Week 3 – Discussion 1 Facebook, email, electronic commerce, and collaborative sites for both work and leisure are a normal part of our everyday computing a

Week 3 – Discussion 1 Facebook, email, electronic commerce, and collaborative sites for both work and leisure are a normal part of our everyday computing a

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Week 3 – Discussion 1 Facebook, email, electronic commerce, and collaborative sites for both work and leisure are a normal part of our everyday computing activities. Personal information entered on these websites become partially owned by the sites themselves. Deleting items never really gets rid of them. 100-150 Words

After reading this week’s course materials, describe what Internet users should know about one of the following topics:

What should you know about website privacy?
How do you know when an online transaction is secure?
Why is Anti-spyware software important to my online security?

After your primary post, respond to at least two of your classmates’. (2-3 Sentences)

Post 1

Hello class,

I chose the following topic for my discussion.

Why is Anti-spyware software important to my online security?

Anti-spyware is very vital to online security because of it’s purpose. This particular software is used to scan and detect spyware on your computer. Not only will it detect these viruses and/or Trojan horses but it will remove them or advise the user to do so. I know from experience that once a virus has corrupted your computer, it can be very frustrating getting rid of it. Viruses and worms that have taken their place on your computer cause lots of damage and even open up room for potentially even more viruses. It is very difficult sometimes to handle but anti-spyware will do the trick to aid and prevent and will keep your privacy secure. 9/13/2021 Print

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Chapter 4

Productivity Applications

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Learning Objectives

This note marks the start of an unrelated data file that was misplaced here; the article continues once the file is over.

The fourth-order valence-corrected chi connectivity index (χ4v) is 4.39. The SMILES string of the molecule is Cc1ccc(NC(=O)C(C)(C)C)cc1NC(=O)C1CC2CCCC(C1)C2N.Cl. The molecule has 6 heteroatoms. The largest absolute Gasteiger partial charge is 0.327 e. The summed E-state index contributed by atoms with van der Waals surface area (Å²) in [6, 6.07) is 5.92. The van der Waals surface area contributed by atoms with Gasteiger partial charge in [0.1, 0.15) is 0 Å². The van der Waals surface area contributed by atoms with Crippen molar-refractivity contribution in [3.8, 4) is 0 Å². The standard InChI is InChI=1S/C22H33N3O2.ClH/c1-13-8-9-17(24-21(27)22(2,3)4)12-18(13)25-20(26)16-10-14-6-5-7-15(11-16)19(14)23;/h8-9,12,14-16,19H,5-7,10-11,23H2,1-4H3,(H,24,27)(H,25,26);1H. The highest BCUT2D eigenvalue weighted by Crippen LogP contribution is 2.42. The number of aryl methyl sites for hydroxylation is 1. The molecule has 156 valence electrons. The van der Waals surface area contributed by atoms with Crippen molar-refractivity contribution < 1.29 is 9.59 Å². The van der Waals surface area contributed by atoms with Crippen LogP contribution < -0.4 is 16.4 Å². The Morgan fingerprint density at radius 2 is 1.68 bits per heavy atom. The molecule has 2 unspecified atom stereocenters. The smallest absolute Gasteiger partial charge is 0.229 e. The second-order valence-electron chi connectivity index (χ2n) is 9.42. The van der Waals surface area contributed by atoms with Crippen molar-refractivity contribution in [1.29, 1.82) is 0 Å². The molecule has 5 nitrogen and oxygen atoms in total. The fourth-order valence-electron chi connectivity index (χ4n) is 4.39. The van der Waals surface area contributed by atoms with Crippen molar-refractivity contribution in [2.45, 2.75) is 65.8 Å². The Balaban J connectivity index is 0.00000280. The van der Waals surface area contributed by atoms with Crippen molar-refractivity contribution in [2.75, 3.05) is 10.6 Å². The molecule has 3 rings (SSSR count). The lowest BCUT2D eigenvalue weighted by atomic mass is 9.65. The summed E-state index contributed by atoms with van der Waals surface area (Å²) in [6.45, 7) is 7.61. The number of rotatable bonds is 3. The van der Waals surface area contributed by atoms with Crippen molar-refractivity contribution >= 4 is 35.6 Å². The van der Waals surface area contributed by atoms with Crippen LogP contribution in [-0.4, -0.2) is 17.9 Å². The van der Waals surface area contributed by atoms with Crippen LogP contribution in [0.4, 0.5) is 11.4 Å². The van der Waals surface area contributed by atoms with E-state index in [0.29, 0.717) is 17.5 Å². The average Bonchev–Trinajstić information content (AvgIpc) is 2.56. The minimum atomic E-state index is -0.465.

After reading this chapter, you should be able to complete the following:

Summarize the development of word processing, the importance of Microsoft® Word, and its
alternatives.
Analyze the key features of PowerPoint® and presentation software.
Describe the importance of Microsoft® Excel™ and spreadsheets.
Explain how databases work and alternatives to Microsoft® Access®.
Evaluate the different types of multimedia applications.
Describe mobile applications and their importance.

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Chapter 5

The Web of Knowledge

iStockphoto/Thinkstock

Learning Objectives

After reading this chapter, you should be able to complete the following:

Explain the key Internet basics.
Describe the various aspects of a network and the key networking terms.
Summarize the browser wars and the most common browsers.
Describe how to build a Web page in six easy steps.
List the Web accessibility standards.

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Introduction
You are the Internet. While you might think the Internet—officially defined as a vast worldwide connection of computer networks that also link smaller
networks—is more about computers than people, this is not necessarily true. Without people, all of these computer connections would be sitting silently,
with little meaning or purpose to their existence. The essential ingredient that makes the Internet revolutionary is that people enter into it each day, and
they leave a footprint of knowledge and of themselves as they travel through the Web. Each time you purchase a new computer (a desktop computer, a
laptop, a cell phone, and so on) and get connected, you create a new link to this worldwide Internet community and become the newest member of the
global population. This becomes a window for you to see and communicate with every other online computer user on the planet, and it allows you to make
your own contribution to the vast web of knowledge that is now growing at an exponential pace (Okin, 2005, p. 21). This chapter will introduce you to the
Internet, discuss the programs you can use to navigate through it on your desktop and mobile devices, and describe how to create your own content.
Welcome to the Web of knowledge.

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5.1 Internet Basics
Computers during the 1960s had a curious problem. Although the mainframes were growing ever larger and more powerful, and computer languages were
enabling programmers to perform more complex computations, there was a significant limitation. It was completely impossible for one computer to talk to
another. A message could not be sent between two computers in the same room, let alone two computers in different countries. A computer was an
isolated machine, alone and separated from the rest of the world, as were the users. This situation would soon change so dramatically that in the coming